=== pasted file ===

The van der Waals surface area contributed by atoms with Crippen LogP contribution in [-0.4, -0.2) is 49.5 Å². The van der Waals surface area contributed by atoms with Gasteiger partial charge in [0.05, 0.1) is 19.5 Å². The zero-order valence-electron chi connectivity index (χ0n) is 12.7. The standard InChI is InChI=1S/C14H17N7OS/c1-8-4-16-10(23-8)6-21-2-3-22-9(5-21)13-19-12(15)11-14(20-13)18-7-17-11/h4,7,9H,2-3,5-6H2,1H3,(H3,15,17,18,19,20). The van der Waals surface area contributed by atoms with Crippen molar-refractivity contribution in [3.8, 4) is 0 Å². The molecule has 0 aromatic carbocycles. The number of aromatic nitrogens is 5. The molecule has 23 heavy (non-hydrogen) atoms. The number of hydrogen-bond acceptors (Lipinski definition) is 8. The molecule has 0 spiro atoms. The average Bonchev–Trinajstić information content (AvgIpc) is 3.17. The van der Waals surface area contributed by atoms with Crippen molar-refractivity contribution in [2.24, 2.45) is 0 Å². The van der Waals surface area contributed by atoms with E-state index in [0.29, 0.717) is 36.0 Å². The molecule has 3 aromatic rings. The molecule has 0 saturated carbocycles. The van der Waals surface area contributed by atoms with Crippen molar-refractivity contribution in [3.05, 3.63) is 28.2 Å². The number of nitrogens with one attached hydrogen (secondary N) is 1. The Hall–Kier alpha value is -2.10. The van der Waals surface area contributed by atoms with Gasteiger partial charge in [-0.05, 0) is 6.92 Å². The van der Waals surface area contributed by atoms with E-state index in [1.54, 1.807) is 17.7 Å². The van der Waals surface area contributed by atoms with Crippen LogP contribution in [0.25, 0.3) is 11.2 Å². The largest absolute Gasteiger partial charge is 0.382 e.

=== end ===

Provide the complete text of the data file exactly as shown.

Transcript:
The van der Waals surface area contributed by atoms with Crippen LogP contribution in [-0.4, -0.2) is 49.5 Å². The van der Waals surface area contributed by atoms with Gasteiger partial charge in [0.05, 0.1) is 19.5 Å². The zero-order valence-electron chi connectivity index (χ0n) is 12.7. The standard InChI is InChI=1S/C14H17N7OS/c1-8-4-16-10(23-8)6-21-2-3-22-9(5-21)13-19-12(15)11-14(20-13)18-7-17-11/h4,7,9H,2-3,5-6H2,1H3,(H3,15,17,18,19,20). The van der Waals surface area contributed by atoms with Crippen molar-refractivity contribution in [3.8, 4) is 0 Å². The molecule has 0 aromatic carbocycles. The number of aromatic nitrogens is 5. The molecule has 23 heavy (non-hydrogen) atoms. The number of hydrogen-bond acceptors (Lipinski definition) is 8. The molecule has 0 spiro atoms. The average Bonchev–Trinajstić information content (AvgIpc) is 3.17. The van der Waals surface area contributed by atoms with Crippen molar-refractivity contribution in [2.24, 2.45) is 0 Å². The van der Waals surface area contributed by atoms with E-state index in [0.29, 0.717) is 36.0 Å². The molecule has 3 aromatic rings. The molecule has 0 saturated carbocycles. The van der Waals surface area contributed by atoms with Crippen molar-refractivity contribution in [3.05, 3.63) is 28.2 Å². The number of nitrogens with one attached hydrogen (secondary N) is 1. The Hall–Kier alpha value is -2.10. The van der Waals surface area contributed by atoms with Gasteiger partial charge in [-0.05, 0) is 6.92 Å². The van der Waals surface area contributed by atoms with E-state index in [1.54, 1.807) is 17.7 Å². The van der Waals surface area contributed by atoms with Crippen LogP contribution in [0.25, 0.3) is 11.2 Å². The largest absolute Gasteiger partial charge is 0.382 e.